Scott was convicted of charges relating to four residential home invasion robberies. According to trial testimony, on September 23, 2008, Scott and Hunter broke a sliding glass door of a home in Upper Marlboro. Once inside the residence, Scott, armed with a handgun, extensively beat and dragged a female victim through the house. Scott forcibly dragged the victim to a downstairs area where Hunter was holding her husband at gunpoint. After obtaining two of their ATM cards, Hunter left the residence and withdrew money from their accounts at a nearby ATM machine. Scott remained in the residence and held the victims at gunpoint. When Hunter returned, Scott and Hunter stole a 2007 Cadillac Escalade.

On April 3, 2009, Scott and Hunter entered a home in Bowie, Maryland, through an unlocked basement window. Scott and Hunter found a husband and wife sleeping in an upstairs bedroom with their youngest child. At gunpoint, Scott ordered the family, including their three children and a visiting cousin, into the children’s room. After obtaining ATM and debit cards, Scott demanded the pin numbers from his victims and sent Hunter to withdraw money from their accounts at nearby ATM machines. Once Hunter returned to the residence, where Scott was still holding the victims at gunpoint, they stole various items, including a 2004 Mercedes S-500.

On May 23, 2009, Scott and Terence Alexander Cooke broke into another home in Upper Marlboro, after breaking a basement window. Once inside, Scott repeatedly kicked and beat a juvenile female at gunpoint, while pulling her from the upstairs hallway into a bathroom. Scott and Cooke also ordered the juvenile's mother into the same bathroom, then stole property including a handgun and a 2004 Lexus LS430.

On May 26, 2009, Scott and Hunter broke into a federally licensed gun business in Woodbine, Maryland. Scott researched the dealer using the Choice Point database at Landover UPS facility where he worked part-time. Scott and Hunter stole 39 firearms, including semi-automatic rifles, two machine guns, several handguns and six silencers. Testimony showed that on June 17, 2009, in the parking lot of the Landover UPS facility, Scott sold four of the firearms stolen from the firearms dealer to an individual who was cooperating with federal agents.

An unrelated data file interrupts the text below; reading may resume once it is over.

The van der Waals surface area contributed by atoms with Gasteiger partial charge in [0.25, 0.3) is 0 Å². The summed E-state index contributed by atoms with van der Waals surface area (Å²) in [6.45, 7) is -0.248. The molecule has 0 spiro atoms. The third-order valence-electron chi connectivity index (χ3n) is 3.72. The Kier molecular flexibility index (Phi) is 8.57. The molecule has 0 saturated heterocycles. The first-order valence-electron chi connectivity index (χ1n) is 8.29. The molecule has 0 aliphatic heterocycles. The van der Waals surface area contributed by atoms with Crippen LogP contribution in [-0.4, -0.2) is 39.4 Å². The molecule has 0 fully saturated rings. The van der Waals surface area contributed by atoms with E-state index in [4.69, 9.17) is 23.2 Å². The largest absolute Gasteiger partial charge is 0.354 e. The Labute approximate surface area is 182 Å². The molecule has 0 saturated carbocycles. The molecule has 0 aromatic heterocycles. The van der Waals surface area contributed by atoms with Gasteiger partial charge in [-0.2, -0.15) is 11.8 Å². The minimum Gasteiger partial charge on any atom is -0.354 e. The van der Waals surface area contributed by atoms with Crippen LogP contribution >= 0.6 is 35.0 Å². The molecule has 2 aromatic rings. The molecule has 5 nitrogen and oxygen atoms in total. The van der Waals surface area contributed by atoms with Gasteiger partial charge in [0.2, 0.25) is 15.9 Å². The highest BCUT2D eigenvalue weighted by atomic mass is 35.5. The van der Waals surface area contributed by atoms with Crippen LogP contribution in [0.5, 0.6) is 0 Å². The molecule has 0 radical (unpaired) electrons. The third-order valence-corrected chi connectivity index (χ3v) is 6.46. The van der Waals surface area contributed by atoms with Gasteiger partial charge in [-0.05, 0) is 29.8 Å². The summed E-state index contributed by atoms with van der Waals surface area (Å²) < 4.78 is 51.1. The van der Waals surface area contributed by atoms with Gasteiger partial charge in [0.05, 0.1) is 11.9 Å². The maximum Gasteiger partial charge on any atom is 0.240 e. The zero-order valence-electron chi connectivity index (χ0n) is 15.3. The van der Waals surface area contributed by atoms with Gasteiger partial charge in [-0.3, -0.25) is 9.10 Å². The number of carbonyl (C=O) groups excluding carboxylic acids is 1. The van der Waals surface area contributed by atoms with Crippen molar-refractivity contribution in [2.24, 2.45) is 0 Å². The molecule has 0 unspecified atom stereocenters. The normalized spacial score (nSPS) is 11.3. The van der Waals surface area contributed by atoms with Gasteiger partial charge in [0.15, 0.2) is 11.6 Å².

According to trial testimony, Scott specifically targeted a 17-year old minor and broke into her home in Fort Washington, Maryland, on June 13, 2009, by throwing a cinder block through the rear patio door. Once he gained entry, Scott held a 12-year old girl at gunpoint with a handgun. When the child’s mother, 17-year-old sister and five-year-old brother arrived, Scott ordered them into a bedroom at gunpoint. He then ordered the 17-year old female into a separate bedroom. Scott brandished a firearm, ordered her to undress and placed a pillowcase over her head. Once the minor female was nude, Scott touched the girl and forced her to pose while he photographed and videotaped her.

On July 1, 2009, law enforcement personnel searched Scott’s residence and car and arrested him on firearms charges. As a result of a series of search warrants, officers recovered evidence from Scott’s bedroom and car that included 16 stolen firearms, a North Face backpack, balaclava ski masks, Nike gloves, burglary tools, police radio frequency scanners, computers, computer storage devices, ammunition and holsters, and video and digital cameras. The photographs and video of the young victim were found on storage media in his bedroom.

Scott is charged in Prince George’s County Circuit Court with murdering Delores Dewitt and her daughter Ebony, whose bodies were discovered in March 2009 in a burning car in Largo, Maryland. His state trial is scheduled to begin in October 2012.

Marcus Dermanellian Hunter, age 25, of Washington, D.C., pleaded guilty to two federal firearms charges and is awaiting sentencing. Terence Alexander Cooke pleaded guilty to a state gun crime in Prince George’s County Circuit Court involving a home invasion robbery committed with Scott, and was sentenced to nine years in jail with all but five years suspended.

United States Attorney Rod J. Rosenstein commended the ATF, the Prince George’s County Police Department and the Maryland State Police for their work in this investigation and thanked the Metropolitan Police Department for its assistance in executing a search warrant. The case was prosecuted by Assistant United States Attorney Stacy Dawson Belf and U.S. Attorney Rod J. Rosenstein.